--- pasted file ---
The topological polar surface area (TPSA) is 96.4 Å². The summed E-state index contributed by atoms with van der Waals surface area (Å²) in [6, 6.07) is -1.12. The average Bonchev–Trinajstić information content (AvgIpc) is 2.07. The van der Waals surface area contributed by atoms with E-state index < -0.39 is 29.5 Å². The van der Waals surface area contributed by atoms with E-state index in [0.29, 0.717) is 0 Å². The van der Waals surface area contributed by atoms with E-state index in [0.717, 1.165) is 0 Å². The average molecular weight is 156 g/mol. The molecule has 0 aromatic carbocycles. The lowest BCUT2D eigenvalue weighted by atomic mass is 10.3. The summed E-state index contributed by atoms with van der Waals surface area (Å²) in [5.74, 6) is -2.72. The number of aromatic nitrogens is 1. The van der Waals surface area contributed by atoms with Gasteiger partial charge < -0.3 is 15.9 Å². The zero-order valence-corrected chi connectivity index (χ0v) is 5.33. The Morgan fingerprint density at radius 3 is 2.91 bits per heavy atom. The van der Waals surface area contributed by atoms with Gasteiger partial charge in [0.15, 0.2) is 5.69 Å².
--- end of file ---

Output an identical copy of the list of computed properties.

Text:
The topological polar surface area (TPSA) is 96.4 Å². The summed E-state index contributed by atoms with van der Waals surface area (Å²) in [6, 6.07) is -1.12. The average Bonchev–Trinajstić information content (AvgIpc) is 2.07. The van der Waals surface area contributed by atoms with E-state index < -0.39 is 29.5 Å². The van der Waals surface area contributed by atoms with E-state index in [0.29, 0.717) is 0 Å². The van der Waals surface area contributed by atoms with E-state index in [0.717, 1.165) is 0 Å². The average molecular weight is 156 g/mol. The molecule has 0 aromatic carbocycles. The lowest BCUT2D eigenvalue weighted by atomic mass is 10.3. The summed E-state index contributed by atoms with van der Waals surface area (Å²) in [5.74, 6) is -2.72. The number of aromatic nitrogens is 1. The van der Waals surface area contributed by atoms with Gasteiger partial charge < -0.3 is 15.9 Å². The zero-order valence-corrected chi connectivity index (χ0v) is 5.33. The Morgan fingerprint density at radius 3 is 2.91 bits per heavy atom. The van der Waals surface area contributed by atoms with Gasteiger partial charge in [0.15, 0.2) is 5.69 Å².